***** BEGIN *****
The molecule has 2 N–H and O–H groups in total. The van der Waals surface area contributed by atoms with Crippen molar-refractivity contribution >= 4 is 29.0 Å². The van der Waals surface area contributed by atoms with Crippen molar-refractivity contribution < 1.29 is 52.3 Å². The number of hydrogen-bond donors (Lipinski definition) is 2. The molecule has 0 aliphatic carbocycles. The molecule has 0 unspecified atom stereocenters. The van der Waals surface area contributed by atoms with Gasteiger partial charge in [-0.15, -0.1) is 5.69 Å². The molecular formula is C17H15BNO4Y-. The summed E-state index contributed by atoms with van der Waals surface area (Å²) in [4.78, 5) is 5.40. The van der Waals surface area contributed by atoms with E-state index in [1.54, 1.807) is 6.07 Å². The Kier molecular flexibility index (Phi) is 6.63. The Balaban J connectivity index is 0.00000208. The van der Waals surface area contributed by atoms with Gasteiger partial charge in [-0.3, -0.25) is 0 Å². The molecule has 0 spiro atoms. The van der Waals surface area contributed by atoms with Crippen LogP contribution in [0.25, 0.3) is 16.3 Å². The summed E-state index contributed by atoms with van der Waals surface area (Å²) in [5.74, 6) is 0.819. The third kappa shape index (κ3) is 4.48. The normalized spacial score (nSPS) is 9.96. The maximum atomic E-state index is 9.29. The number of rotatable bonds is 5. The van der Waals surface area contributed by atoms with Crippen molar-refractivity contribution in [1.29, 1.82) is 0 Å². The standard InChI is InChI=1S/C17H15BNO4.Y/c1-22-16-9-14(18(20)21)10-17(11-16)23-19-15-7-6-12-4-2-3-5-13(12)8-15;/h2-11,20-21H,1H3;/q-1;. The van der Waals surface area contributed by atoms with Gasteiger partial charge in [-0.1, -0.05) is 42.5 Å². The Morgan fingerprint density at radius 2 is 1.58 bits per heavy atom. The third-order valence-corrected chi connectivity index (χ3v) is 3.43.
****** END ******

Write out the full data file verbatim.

The molecule has 2 N–H and O–H groups in total. The van der Waals surface area contributed by atoms with Crippen molar-refractivity contribution >= 4 is 29.0 Å². The van der Waals surface area contributed by atoms with Crippen molar-refractivity contribution < 1.29 is 52.3 Å². The number of hydrogen-bond donors (Lipinski definition) is 2. The molecule has 0 aliphatic carbocycles. The molecule has 0 unspecified atom stereocenters. The van der Waals surface area contributed by atoms with Gasteiger partial charge in [-0.15, -0.1) is 5.69 Å². The molecular formula is C17H15BNO4Y-. The summed E-state index contributed by atoms with van der Waals surface area (Å²) in [4.78, 5) is 5.40. The van der Waals surface area contributed by atoms with E-state index in [1.54, 1.807) is 6.07 Å². The Kier molecular flexibility index (Phi) is 6.63. The Balaban J connectivity index is 0.00000208. The van der Waals surface area contributed by atoms with Gasteiger partial charge in [-0.3, -0.25) is 0 Å². The molecule has 0 spiro atoms. The van der Waals surface area contributed by atoms with Crippen LogP contribution in [0.25, 0.3) is 16.3 Å². The summed E-state index contributed by atoms with van der Waals surface area (Å²) in [5.74, 6) is 0.819. The third kappa shape index (κ3) is 4.48. The normalized spacial score (nSPS) is 9.96. The maximum atomic E-state index is 9.29. The number of rotatable bonds is 5. The van der Waals surface area contributed by atoms with Crippen molar-refractivity contribution in [1.29, 1.82) is 0 Å². The standard InChI is InChI=1S/C17H15BNO4.Y/c1-22-16-9-14(18(20)21)10-17(11-16)23-19-15-7-6-12-4-2-3-5-13(12)8-15;/h2-11,20-21H,1H3;/q-1;. The van der Waals surface area contributed by atoms with Gasteiger partial charge in [-0.1, -0.05) is 42.5 Å². The Morgan fingerprint density at radius 2 is 1.58 bits per heavy atom. The third-order valence-corrected chi connectivity index (χ3v) is 3.43.